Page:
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Maximum distance an object travels when released by a spring force.

  1. Mar 29, 2013 #1
    1. A block of mass 0.247 kg is placed on top of a light, vertical spring of force constant 5 050 N/m and pushed downward so that the spring is compressed by 0.109 m. After the block is released from rest, it travels upward and then leaves the spring. To what maximum height above the point of release does it rise? (Round your answer to two decimal places.)



    2. Not sure how to set up an equation to solve for the distance.



    3. The attempt at a solution
     
  2. jcsd
  3. Mar 30, 2013 #2

    Simon Bridge

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    Welcome to PF;
    That's a problem that gives many students pause.
    ... hint: conservation of energy.
     
  4. Mar 30, 2013 #3

    rude man

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    Is that 0.109m compressed from the relaxed position before the weight is placed, or is it after the weight is placed? Need to find out, especially since the answer calls for 2 decimal-place accuracy.
    .
     
  5. Mar 30, 2013 #4
    Rude Man, the question is posted exactly how i received it.
     
  6. Mar 30, 2013 #5
    I got it. Yc=kx^2/2mg+Ya where k=5050N/m, x=.109, m=0.247kg, g=9.8m/s^2 and Ya= 0m because Ya is where the spring returns to its resting position and Yb is where the spring is compressed to 0.109m. Therefore, the maximum height above the spring the object reaches is 12.39m.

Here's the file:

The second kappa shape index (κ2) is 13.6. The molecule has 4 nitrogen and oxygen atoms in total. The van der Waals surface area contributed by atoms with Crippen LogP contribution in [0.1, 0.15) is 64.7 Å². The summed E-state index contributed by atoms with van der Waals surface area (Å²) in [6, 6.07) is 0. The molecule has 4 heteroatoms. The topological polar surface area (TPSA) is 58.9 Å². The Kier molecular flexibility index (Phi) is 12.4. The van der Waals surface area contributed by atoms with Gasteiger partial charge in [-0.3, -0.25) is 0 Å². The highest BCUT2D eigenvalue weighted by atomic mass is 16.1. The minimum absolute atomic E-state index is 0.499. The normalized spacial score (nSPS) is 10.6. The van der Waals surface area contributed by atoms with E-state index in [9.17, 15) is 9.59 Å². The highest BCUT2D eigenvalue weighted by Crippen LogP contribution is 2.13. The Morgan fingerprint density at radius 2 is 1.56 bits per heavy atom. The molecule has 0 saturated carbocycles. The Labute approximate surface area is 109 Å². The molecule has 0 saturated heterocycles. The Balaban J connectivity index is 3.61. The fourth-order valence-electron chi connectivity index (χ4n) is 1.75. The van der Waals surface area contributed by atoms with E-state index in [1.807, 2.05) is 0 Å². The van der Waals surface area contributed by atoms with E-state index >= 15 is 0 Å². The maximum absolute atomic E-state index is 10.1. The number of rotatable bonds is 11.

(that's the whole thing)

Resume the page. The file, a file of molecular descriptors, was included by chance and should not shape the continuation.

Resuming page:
Equation was taken from k= 2mg (Yc-Ya)/x^2
     
  7. Mar 30, 2013 #6

    Simon Bridge

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    How did you come to choose that equation?
    (i.e. did you understand the problem?)
     
  8. Mar 30, 2013 #7
    From a similar problem on an example in my textbook.
     
  9. Mar 30, 2013 #8

    rude man

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    Then you should ask. I admit it doesn't make too much difference since the spring is so strong and the mass so light - but to 2 decimal points I think it might well.

    Mr Bridge, what are you assuming?
     
  10. Mar 30, 2013 #9

    Simon Bridge

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    @Yankeedog: so that's a "no" then? You do not understand why the similar problem was solved using that relation? Then how do you know it's the right one?

    Did you try applying conservation of energy to help you understand the problem?
    Do you see what difference rude man's observation makes to the answer?

    @rude man: I try not to assume - unless donkeys are involved.
     
  11. Mar 30, 2013 #10

    rude man

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  12. Mar 31, 2013 #11

    Simon Bridge

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    OP did - post #5 ;)
     
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